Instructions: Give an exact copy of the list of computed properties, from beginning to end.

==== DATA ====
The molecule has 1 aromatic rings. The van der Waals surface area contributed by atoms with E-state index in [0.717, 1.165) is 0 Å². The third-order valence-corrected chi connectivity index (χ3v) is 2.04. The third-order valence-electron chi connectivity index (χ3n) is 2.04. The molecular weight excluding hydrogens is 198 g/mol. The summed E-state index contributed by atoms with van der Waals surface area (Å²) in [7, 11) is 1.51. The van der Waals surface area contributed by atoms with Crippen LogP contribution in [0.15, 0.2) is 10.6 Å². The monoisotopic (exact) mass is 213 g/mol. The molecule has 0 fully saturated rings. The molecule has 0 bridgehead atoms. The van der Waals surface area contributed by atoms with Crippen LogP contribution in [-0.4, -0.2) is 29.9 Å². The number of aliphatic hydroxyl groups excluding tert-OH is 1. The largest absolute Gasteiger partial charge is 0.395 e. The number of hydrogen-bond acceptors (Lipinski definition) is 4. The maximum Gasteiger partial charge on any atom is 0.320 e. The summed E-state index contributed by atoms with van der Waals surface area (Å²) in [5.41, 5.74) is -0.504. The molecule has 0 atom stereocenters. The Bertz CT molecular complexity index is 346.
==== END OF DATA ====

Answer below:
The molecule has 1 aromatic rings. The van der Waals surface area contributed by atoms with E-state index in [0.717, 1.165) is 0 Å². The third-order valence-corrected chi connectivity index (χ3v) is 2.04. The third-order valence-electron chi connectivity index (χ3n) is 2.04. The molecular weight excluding hydrogens is 198 g/mol. The summed E-state index contributed by atoms with van der Waals surface area (Å²) in [7, 11) is 1.51. The van der Waals surface area contributed by atoms with Crippen LogP contribution in [0.15, 0.2) is 10.6 Å². The monoisotopic (exact) mass is 213 g/mol. The molecule has 0 fully saturated rings. The molecule has 0 bridgehead atoms. The van der Waals surface area contributed by atoms with Crippen LogP contribution in [-0.4, -0.2) is 29.9 Å². The number of aliphatic hydroxyl groups excluding tert-OH is 1. The largest absolute Gasteiger partial charge is 0.395 e. The number of hydrogen-bond acceptors (Lipinski definition) is 4. The maximum Gasteiger partial charge on any atom is 0.320 e. The summed E-state index contributed by atoms with van der Waals surface area (Å²) in [5.41, 5.74) is -0.504. The molecule has 0 atom stereocenters. The Bertz CT molecular complexity index is 346.